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Sea ice changes

Sea ice did decrease in parts of the Arctic during the temporary warming of the 1930s. But the cover of Arctic sea ice is now signifi- cantly less than it was then. Moreover, the shrinkage of areas like the Baffin Island ice cap has now exposed land plants that last saw the light of day 4,000 years ago. Something very unusual is going on, caused by growing warmth. And it is not just that the areal coverage of sea ice is shrinking – so too is its thickness. By contrast, in the Antarctic we see a slight


growth of sea ice. It seems counterintuitive, until we realise that a wall of wind around Antarctica keeps warm air from the north away. Most of the melting going on down there is caused by warm deep water welling up beneath thick Antarctic coastal ice shelves, melting them from below. The fresh melt- water thus released moves out over the adjacent salt water and readily freezes, increasing the area of seasonal sea ice at the ocean’s surface. Warming in one place (under ice shelves) is causing freezing in another (the Southern Ocean surface).

Sea level changes

Satellites and tide gauges measure changes in sea level. Tide gauge data has to be adjusted with reference to GPS, which shows whether the gauges are moving up or down. In some places, where former ice caps were removed (e.g. Scotland) the land is rising. These changes can be accounted for mathematically. The overall result is that from a global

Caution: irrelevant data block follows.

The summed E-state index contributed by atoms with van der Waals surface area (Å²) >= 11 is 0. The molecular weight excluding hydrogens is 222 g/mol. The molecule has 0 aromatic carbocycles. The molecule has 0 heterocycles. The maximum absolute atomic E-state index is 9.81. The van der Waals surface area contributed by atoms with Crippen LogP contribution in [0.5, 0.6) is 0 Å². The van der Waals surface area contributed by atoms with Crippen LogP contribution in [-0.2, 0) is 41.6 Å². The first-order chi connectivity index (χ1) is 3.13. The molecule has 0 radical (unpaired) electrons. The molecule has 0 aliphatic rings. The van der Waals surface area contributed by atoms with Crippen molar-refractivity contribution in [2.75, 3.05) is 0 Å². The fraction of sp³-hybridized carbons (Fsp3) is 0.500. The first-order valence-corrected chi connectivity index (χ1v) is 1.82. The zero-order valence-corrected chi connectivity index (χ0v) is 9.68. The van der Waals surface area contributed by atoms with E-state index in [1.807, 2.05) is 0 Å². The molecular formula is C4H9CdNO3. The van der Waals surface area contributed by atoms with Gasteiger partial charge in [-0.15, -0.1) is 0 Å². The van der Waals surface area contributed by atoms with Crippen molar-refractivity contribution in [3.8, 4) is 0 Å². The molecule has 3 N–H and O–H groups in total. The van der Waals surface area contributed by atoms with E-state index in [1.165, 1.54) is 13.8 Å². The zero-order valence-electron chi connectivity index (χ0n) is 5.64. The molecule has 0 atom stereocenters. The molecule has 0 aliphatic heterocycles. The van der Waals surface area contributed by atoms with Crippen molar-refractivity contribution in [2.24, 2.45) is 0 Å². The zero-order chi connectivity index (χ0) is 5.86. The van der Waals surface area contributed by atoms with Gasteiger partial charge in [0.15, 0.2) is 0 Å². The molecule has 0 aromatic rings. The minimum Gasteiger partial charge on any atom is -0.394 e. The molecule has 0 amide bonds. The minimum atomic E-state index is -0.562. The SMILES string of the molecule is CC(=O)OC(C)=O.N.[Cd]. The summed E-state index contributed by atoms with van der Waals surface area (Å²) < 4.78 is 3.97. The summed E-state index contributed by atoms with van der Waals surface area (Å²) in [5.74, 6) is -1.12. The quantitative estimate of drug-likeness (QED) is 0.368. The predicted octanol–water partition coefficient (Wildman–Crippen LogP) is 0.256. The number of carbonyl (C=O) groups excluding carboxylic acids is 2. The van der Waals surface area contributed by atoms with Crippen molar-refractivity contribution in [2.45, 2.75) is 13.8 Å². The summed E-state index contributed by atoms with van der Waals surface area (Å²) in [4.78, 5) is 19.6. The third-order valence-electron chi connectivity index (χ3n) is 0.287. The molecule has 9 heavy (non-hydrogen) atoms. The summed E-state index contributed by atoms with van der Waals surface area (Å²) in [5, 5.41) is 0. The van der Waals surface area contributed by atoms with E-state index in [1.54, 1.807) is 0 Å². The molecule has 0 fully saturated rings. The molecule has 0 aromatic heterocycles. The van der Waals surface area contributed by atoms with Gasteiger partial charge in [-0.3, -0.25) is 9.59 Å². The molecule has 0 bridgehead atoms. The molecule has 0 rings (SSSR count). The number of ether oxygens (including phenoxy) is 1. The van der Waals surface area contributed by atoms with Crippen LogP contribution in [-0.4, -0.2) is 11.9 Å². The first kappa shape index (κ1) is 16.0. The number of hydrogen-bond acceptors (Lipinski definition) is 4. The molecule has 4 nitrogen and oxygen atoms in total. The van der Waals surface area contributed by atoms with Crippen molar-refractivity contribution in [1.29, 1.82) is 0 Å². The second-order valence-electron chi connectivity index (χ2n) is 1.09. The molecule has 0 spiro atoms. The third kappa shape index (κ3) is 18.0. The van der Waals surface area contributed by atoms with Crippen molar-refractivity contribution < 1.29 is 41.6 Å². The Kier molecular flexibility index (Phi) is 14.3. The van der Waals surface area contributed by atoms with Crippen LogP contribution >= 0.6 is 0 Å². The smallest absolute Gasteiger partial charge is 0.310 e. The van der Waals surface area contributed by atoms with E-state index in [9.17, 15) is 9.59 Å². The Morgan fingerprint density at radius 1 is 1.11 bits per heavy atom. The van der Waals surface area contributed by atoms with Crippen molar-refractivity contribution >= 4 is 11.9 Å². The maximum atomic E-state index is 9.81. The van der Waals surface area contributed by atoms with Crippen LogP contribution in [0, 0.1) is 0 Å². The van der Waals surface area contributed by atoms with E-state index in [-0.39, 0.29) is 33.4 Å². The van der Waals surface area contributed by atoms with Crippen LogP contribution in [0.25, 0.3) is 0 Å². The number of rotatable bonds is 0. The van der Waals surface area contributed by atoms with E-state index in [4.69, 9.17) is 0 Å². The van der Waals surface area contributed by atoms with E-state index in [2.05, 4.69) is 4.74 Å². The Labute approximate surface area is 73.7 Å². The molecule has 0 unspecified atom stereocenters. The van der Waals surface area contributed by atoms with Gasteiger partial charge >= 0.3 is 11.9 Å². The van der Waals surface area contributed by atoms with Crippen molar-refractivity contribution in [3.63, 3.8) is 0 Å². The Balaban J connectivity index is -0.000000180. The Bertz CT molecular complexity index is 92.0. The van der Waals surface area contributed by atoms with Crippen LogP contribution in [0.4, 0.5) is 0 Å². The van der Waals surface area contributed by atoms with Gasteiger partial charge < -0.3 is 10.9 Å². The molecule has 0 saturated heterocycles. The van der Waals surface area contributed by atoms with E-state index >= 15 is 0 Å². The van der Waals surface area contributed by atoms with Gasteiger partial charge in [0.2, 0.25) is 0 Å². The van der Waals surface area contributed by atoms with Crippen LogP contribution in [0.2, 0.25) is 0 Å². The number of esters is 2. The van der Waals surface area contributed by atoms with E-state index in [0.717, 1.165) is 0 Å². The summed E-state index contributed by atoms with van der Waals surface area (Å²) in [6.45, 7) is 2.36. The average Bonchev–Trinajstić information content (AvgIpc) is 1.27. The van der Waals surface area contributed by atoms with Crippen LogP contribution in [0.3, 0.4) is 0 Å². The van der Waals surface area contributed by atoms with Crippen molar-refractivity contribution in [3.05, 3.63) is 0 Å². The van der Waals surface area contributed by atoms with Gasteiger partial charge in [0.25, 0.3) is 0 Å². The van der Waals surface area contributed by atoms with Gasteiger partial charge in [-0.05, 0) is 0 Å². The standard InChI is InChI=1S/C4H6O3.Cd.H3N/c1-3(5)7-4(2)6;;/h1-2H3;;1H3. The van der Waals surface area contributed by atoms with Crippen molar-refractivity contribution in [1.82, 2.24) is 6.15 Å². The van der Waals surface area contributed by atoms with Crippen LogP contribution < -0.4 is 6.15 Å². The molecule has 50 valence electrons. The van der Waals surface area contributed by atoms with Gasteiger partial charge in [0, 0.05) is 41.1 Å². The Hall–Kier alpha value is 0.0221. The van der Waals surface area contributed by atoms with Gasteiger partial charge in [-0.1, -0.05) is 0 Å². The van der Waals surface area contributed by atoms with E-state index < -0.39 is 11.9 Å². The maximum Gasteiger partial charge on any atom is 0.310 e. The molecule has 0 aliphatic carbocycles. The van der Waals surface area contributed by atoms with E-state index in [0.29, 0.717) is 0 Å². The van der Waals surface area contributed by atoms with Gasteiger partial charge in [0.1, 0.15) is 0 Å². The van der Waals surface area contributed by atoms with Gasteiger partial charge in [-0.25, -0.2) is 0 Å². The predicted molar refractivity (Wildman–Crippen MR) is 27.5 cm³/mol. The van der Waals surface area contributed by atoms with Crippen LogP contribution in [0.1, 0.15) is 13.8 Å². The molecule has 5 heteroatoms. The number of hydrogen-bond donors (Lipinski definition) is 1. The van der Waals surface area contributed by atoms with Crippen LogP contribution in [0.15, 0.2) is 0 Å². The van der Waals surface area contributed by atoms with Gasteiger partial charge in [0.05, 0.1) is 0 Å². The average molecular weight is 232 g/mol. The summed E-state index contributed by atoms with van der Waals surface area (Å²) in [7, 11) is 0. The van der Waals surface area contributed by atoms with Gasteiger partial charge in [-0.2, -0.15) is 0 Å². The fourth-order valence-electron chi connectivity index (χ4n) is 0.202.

network of observations we can see that sea level is now rising faster than it was early in the 20th century. Independent confirmation comes from sea level data preserved in coastal sediments. Satellite data agrees with tide gauge data, which in turn agrees with sediment archives (all of them independent). Those data give us a clear global picture

that about one-third of the rise comes from the warming and expansion of the ocean, one-third from melting glaciers (e.g. Andes), and one-third from melting ice sheets (Greenland and Antarctica). A great deal is now known about what sea

level is and how it is changing, not least from the studies carried out and the data archived at the UK’s Permanent Service for Mean Sea Level, at Liverpool University. For those who wish to know more, a great many books and research papers document what is understood, and what these data mean.

IMarEST’s role in studying climate change:

The IMarEST recognises the significant threat posed to humanity by climate change. It has gained observer status at the Intergovernmental Panel on Climate Change, where it supports and endorses the Panel’s work. In addition, as a non-governmental

organisation in consultative status with the IMO, the

IMarEST works to support the initiatives undertaken by the IMO to reduce emissions from shipping.

In this context, a number of IMarEST Special Interest Groups (SIGs), including on Operational Oceanography, Emissions from Shipping, Alternative Fuels and Ocean Acidification, are working on


The astronomical data show we should still be in the Little Ice Age for at least another 1,000 years